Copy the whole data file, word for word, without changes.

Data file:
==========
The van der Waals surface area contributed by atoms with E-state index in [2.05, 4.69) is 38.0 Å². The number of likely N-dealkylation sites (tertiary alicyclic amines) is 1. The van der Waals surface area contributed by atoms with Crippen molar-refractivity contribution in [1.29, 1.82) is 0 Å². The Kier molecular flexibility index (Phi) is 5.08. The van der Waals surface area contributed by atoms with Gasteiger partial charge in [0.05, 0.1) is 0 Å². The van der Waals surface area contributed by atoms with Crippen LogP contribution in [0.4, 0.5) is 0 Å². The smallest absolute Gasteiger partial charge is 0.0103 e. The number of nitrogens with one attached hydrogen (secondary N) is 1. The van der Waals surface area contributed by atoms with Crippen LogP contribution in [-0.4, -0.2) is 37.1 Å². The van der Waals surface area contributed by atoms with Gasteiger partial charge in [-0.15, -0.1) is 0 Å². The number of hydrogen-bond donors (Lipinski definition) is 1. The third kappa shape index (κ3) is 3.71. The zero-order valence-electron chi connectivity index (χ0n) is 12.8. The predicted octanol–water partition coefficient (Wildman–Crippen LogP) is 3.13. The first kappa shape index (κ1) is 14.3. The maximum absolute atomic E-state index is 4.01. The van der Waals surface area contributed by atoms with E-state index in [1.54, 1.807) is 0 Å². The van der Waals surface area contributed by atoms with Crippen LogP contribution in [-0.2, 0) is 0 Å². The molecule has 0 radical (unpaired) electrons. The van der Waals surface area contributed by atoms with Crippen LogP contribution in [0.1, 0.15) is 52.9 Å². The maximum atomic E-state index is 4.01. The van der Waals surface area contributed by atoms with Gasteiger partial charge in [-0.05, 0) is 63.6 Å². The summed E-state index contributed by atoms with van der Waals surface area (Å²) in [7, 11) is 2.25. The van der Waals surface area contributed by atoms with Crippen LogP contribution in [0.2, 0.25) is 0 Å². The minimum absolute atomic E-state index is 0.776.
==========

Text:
The van der Waals surface area contributed by atoms with E-state index in [2.05, 4.69) is 38.0 Å². The number of likely N-dealkylation sites (tertiary alicyclic amines) is 1. The van der Waals surface area contributed by atoms with Crippen molar-refractivity contribution in [1.29, 1.82) is 0 Å². The Kier molecular flexibility index (Phi) is 5.08. The van der Waals surface area contributed by atoms with Gasteiger partial charge in [0.05, 0.1) is 0 Å². The van der Waals surface area contributed by atoms with Crippen LogP contribution in [0.4, 0.5) is 0 Å². The smallest absolute Gasteiger partial charge is 0.0103 e. The number of nitrogens with one attached hydrogen (secondary N) is 1. The van der Waals surface area contributed by atoms with Crippen LogP contribution in [-0.4, -0.2) is 37.1 Å². The van der Waals surface area contributed by atoms with Gasteiger partial charge in [-0.15, -0.1) is 0 Å². The number of hydrogen-bond donors (Lipinski definition) is 1. The third kappa shape index (κ3) is 3.71. The zero-order valence-electron chi connectivity index (χ0n) is 12.8. The predicted octanol–water partition coefficient (Wildman–Crippen LogP) is 3.13. The first kappa shape index (κ1) is 14.3. The maximum absolute atomic E-state index is 4.01. The van der Waals surface area contributed by atoms with E-state index in [1.54, 1.807) is 0 Å². The van der Waals surface area contributed by atoms with Crippen LogP contribution in [-0.2, 0) is 0 Å². The molecule has 0 radical (unpaired) electrons. The van der Waals surface area contributed by atoms with Crippen LogP contribution in [0.1, 0.15) is 52.9 Å². The maximum atomic E-state index is 4.01. The van der Waals surface area contributed by atoms with Gasteiger partial charge in [-0.05, 0) is 63.6 Å². The summed E-state index contributed by atoms with van der Waals surface area (Å²) in [7, 11) is 2.25. The van der Waals surface area contributed by atoms with Crippen LogP contribution in [0.2, 0.25) is 0 Å². The minimum absolute atomic E-state index is 0.776.